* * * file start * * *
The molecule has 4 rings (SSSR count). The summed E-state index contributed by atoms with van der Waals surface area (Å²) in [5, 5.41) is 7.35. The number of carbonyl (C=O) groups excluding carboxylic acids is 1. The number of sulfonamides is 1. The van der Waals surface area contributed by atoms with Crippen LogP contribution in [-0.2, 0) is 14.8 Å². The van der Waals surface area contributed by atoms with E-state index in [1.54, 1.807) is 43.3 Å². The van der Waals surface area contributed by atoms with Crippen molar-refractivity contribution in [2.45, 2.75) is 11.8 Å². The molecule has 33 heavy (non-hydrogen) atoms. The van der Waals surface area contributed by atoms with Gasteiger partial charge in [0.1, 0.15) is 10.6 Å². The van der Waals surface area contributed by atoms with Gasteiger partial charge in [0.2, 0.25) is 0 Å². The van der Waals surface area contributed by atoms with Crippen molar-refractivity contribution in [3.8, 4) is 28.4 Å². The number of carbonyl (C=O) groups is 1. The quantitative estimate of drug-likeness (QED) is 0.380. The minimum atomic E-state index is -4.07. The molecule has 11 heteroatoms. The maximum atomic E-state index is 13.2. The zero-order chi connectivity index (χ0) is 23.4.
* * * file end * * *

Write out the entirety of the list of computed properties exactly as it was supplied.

The molecule has 4 rings (SSSR count). The summed E-state index contributed by atoms with van der Waals surface area (Å²) in [5, 5.41) is 7.35. The number of carbonyl (C=O) groups excluding carboxylic acids is 1. The number of sulfonamides is 1. The van der Waals surface area contributed by atoms with Crippen LogP contribution in [-0.2, 0) is 14.8 Å². The van der Waals surface area contributed by atoms with E-state index in [1.54, 1.807) is 43.3 Å². The van der Waals surface area contributed by atoms with Crippen molar-refractivity contribution in [2.45, 2.75) is 11.8 Å². The molecule has 33 heavy (non-hydrogen) atoms. The van der Waals surface area contributed by atoms with Gasteiger partial charge in [0.1, 0.15) is 10.6 Å². The van der Waals surface area contributed by atoms with Gasteiger partial charge in [0.2, 0.25) is 0 Å². The van der Waals surface area contributed by atoms with Crippen molar-refractivity contribution in [3.8, 4) is 28.4 Å². The number of carbonyl (C=O) groups is 1. The quantitative estimate of drug-likeness (QED) is 0.380. The minimum atomic E-state index is -4.07. The molecule has 11 heteroatoms. The maximum atomic E-state index is 13.2. The zero-order chi connectivity index (χ0) is 23.4.